It’s a truism woven tightly into conventional wisdom, from bumper stickers to motion pictures: The only way out of addiction is through total avoidance of the subject of the addiction. One drink, one snort, and you’ll spiral back into helplessness.
Of course conventional wisdom isn’t always wise, and there is another school of thought in addiction recovery. Professional psychologists and psychiatrists, especially those trained in PTSD therapies, call it exposure therapy. The argument is that success can be achieved slowly and with purpose, even as people inevitably fail at times along the way. Progress may best be achieved not by abstinence, but by being exposed to the very drug which is feared to have caused so much havoc.
Abstinence-based religious peer support groups like Alcoholics Anonymous and Narcotic Anonymous inform their participants that they must be entirely abstinent from all substances. Twelve-step adherents are encouraged to count the number of days abstinent, and when they fail at their goal of not drinking or using, as they often do, they must identify as a newcomer, and restart their count at Day 1.
This belies common sense. And in addition to facing the failure itself, it certainly increases the stigma and shame of using and admitting to it. Members of these faith-based groups would surely shudder at the idea of immersing their participants in their drug of choice. Despite their best efforts to restart the clock, time continues at one second per second (sorry twelve-steppers: no going back). As Herman Melville once put it, “He who has never failed somewhere, that man cannot be great.”
We’ve learned a thing or two since 1939
Science has taught us a lot about habits since AA published their dogmatic Big Blue Book in 1939.
Every experience—even those we fail at—inevitably informs us about our inner and outer selves. Abstinence and absolute avoidance are archaic concepts—Dr. Albert Ellis would even say irrational—in that they distort reality, are not logical, and prevent one from achieving one’s goals.
Absolutes such as these cause harm and should be condemned to the ash heap of history. There are myriad ways to achieve mastery of maladaptive habits such as addictions, whether heroin/opioids, alcohol, cigarettes, coffee, or others. There are also myriad ways of stopping them, probably more ways than there are humans on the planet.
As with other aspects of life, our faith-based brethren would have us believe there is only one way: admitting your spiritual malady to a higher power and avoiding alcohol or other drugs at all costs for the rest of your life.
Exposure therapy often involves “in vivo exposure”—directly facing that which is feared or causing stress—and can be especially helpful when practiced with someone healing from trauma. Participants are often asked to put themselves in threatening situations to achieve mastery of their fear. Other modes of exposure therapy include imagination assistance and virtual reality, such as flight simulators.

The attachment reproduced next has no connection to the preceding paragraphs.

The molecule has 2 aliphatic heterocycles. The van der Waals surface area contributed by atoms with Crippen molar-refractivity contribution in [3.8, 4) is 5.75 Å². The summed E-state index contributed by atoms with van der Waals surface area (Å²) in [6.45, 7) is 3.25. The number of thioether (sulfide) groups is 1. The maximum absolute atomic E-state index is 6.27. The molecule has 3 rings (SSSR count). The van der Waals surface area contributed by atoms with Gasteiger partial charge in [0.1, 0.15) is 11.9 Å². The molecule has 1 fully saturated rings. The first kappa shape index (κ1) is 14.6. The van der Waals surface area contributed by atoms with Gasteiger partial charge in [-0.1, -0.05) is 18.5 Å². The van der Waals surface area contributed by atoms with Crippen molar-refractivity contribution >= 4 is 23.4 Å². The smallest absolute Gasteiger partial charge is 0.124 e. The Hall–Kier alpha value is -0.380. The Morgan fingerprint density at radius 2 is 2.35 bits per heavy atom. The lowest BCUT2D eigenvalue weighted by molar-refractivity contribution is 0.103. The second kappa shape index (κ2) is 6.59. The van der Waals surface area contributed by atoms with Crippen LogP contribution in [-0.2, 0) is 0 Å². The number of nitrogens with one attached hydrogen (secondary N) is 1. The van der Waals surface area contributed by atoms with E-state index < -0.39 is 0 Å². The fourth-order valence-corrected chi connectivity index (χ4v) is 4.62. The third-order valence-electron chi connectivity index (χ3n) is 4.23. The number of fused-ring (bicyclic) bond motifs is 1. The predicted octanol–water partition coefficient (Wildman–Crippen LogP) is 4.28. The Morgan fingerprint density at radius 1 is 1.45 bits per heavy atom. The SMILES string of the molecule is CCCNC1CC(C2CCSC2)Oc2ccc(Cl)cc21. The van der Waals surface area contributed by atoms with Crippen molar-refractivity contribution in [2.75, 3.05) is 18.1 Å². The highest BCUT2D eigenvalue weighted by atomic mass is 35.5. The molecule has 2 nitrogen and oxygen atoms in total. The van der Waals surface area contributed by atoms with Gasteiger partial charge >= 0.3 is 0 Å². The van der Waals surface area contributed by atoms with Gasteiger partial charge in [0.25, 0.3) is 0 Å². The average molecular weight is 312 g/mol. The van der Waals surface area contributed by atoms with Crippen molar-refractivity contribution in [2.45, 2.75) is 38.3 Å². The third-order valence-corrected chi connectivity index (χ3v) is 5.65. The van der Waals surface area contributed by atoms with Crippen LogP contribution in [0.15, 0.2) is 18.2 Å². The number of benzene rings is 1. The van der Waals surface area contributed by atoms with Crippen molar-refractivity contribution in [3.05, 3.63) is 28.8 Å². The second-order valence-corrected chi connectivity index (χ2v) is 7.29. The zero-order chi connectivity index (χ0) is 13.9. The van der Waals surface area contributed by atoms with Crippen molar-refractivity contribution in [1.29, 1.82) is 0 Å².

The question with any given fear or addiction is which form is best at achieving the desired goals. Does alcohol use disorder get better statistically when people avoid it completely, or when they teach themselves not to fear it?
A recent article from the Clinical Psychology Review sheds light on the current understanding:
Poor adherence to evidence-based practice clearly has substantial implications for the care and treatment that clients receive, and hence for their subsequent clinical outcomes…. Therefore, it is important to understand whether training can help clinicians to implement evidence-based practice. [emphasis mine]
Despite well-documented evidence for the benefit of exposure therapy in the treatment of generalized anxiety disorder, these Danish researchers found that many professionals are not using it because they either fear it or do not understand it. We can and must do a better job in addiction medicine at teaching and employing evidence-based practices.
A Danish randomized controlled study of cue exposure therapy (CET) as aftercare for alcohol use disorder points to some clues. They analyzed ‘sensible drinking,’ which in Denmark is under 14 drinks per week for women and under 21 drinks per week for men. The findings were complex and interesting: comparing CET to traditional cognitive behavioral therapy, exposure therapy may be superior for patients with pronounced alcohol use disorder and inpatients at treatment facilities. In other cases, the findings were complicated and inconclusive.
Despite the dearth of data regarding exposure therapy, and whether facing one’s fear is better than the complex act of avoiding or denying behavior, we know that there are multiple pathways for multiple individuals, and this often involves revisiting their drug of choice either adaptively or maladaptively. Either is possible. Which path will work best, and when, for any given individual is a question addiction medicine has been asking for a very long time.
As many of these studies in psychology and habits say, “more research is needed.” More people can be helped if the doctors begin to take away the fear and penitence of using, and meet people in the real world where adults (and some teens) use drugs—sometimes even with very positive consequences.